There are many different causes of heart failure. The most common cause of heart failure in Canada is due to coronary artery disease. This is the accumulation of cholesterol plaque within the wall of arteries. If cholesterol plaque occurs over a long period, it can lead to chronic narrowings in the arteries, starving the heart muscle of blood and oxygen. If the weakened heart muscle is because of coronary artery disease, this is called ischemic cardiomyopathy (ischemic meaning lack of blood flow and cardiomyopathy meaning heart muscle problem).
More acutely, a heart attack can happen. This is when a cholesterol plaque in the wall of an artery ruptures open, and causes a blood clot to form, immediately blocking the arteries, and again, starving the heart muscle of blood and oxygen. It is difficult to tell which cholesterol plaques are at risk of rupturing and causing a heart attack.
When a large area of heart muscle is affected by a coronary artery disease or a heart attack, the heart may become weak, and heart failure occurs.
It is important to know if coronary artery disease has caused a weakened heart muscle, because if the blocked arteries are opened (either with stents or bypass surgery), the heart function may improve.
There are many other causes of heart failure. These include:
- long standing high blood pressure
- heart valve problems (leaky or tight valves)
- abnormal heart rhythms (called arrhythmias)
- toxins (like excessive alcohol or certain chemotherapies)
- viral infections that affect the heart
- congenital heart conditions
- genetic (inherited) conditions
How is Heart Failure Classified?
There are many different ways to classify heart failure. One of the most useful is based on the left ventricular ejection fraction.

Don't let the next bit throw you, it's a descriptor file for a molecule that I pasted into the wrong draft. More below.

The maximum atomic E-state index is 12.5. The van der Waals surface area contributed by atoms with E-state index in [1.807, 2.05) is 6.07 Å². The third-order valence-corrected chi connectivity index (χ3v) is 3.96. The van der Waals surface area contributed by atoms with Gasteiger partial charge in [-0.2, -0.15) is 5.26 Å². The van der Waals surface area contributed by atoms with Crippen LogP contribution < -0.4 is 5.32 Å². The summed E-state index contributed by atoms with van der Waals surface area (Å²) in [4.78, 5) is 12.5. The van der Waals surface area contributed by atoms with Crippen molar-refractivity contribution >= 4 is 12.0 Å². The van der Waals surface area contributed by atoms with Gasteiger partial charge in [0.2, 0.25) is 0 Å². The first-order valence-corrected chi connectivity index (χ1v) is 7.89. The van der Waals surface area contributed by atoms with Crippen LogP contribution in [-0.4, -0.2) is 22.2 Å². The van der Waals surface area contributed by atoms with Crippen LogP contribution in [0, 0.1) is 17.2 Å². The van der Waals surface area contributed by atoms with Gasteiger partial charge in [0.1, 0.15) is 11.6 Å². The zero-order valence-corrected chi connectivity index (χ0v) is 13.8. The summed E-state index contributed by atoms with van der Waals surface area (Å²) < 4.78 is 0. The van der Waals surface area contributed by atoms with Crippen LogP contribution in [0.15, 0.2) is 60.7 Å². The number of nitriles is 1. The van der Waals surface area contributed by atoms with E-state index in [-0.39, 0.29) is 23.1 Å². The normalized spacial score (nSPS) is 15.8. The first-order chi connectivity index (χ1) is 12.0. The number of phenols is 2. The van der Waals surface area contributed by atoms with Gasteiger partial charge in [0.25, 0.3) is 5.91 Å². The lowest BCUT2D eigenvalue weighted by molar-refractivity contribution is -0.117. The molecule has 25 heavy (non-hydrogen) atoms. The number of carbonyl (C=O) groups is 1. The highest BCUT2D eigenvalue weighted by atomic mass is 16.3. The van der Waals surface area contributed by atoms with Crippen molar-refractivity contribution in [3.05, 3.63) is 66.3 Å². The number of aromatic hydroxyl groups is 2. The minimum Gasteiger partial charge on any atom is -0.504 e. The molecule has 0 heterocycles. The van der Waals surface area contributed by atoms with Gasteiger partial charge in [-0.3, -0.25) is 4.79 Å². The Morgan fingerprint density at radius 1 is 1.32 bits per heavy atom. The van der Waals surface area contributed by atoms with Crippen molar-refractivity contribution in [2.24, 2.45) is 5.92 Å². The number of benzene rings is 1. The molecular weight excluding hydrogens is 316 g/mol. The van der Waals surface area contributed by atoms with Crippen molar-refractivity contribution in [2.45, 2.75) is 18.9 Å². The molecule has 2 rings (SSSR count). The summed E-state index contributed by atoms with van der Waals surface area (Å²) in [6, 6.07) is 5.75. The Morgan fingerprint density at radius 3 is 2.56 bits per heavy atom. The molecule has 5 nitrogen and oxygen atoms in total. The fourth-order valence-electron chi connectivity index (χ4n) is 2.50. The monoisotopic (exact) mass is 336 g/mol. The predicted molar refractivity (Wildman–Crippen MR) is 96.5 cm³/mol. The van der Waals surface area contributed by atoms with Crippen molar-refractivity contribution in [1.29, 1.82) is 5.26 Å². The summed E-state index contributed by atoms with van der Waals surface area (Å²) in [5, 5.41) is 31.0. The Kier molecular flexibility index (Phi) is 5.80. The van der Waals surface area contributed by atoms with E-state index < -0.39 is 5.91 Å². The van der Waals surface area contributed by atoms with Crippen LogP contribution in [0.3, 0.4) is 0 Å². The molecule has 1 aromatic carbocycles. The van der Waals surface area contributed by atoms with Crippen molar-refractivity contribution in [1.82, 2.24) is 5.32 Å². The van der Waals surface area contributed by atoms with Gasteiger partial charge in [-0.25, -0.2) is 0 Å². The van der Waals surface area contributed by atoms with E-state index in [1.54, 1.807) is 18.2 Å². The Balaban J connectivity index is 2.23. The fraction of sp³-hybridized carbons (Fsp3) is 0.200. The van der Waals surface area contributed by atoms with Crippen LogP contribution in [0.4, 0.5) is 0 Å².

The left ventricle is the main pumping chamber of the heart, and is responsible for circulating oxygenated blood around the body.
The left ventricular ejection fraction refers to the amount of blood that is “ejected” or pumped out with each heart beat. The normal ejection fraction is not 100%, because the heart does not completely empty with blood with every heart beat. Instead the normal ejection fraction is about 55% or more.
Patients with heart failure can be classified into those who have heart failure with low, or reduced ejection fraction, or those who have heart failure with normal, or preserved ejection fraction.
In people with heart failure and reduced ejection fraction, the problem is with the pumping function of the left ventricle. The left ventricle is weak, and doesn’t eject a sufficient amount of blood.
In contrast, the pumping function of the heart is normal in people with heart failure and preserved ejection fraction. The problem here is with the heart’s ability to relax. The heart does not relax well enough to allow blood to fill.
Both of these varieties of heart failure result in the same symptoms – fatigue, shortness of breath and swelling. In ordered to determine whether the ejection fraction is preserved or reduced, and echocardiogram (or some other form of test) is required.
It is important to determine if the ejection fraction is preserved or reduced because the treatment is somewhat different. Most of the therapies (medications, devices) that have been shown to make people live longer with heart failure apply mainly to people with heart failure and reduced ejection fraction. The management of heart failure with preserved ejection fraction focuses mainly on controlling an individual’s risk factors (high blood pressure and diabetes) and making sure they don’t retain extra fluid. Hopefully new therapies will be discovered that improve the long-term prognosis of patients with heart failure and preserved ejection fraction.
Take Home Messages
- There are many different causes of heart failure.
- The most common cause of heart failure in North America is ischemic cardiomyopathy, where the heart muscle is weak because of narrowings or blockages in the arteries around the heart, or a previous heart attack.
- A “heart attack” is not the same thing as heart failure.
- Other causes of heart failure include abnormalities with the heart valves, toxins like alcohol or chemotherapy, a viral infection of the heart muscle, or genetic conditions.
- Heart failure can occur when there is a problem with the pumping function of the heart, called Heart Failure with reduced ejection fraction. When the problem is due to a problem with the heart’s ability to relax, it is called Heart Failure with preserved ejection fraction.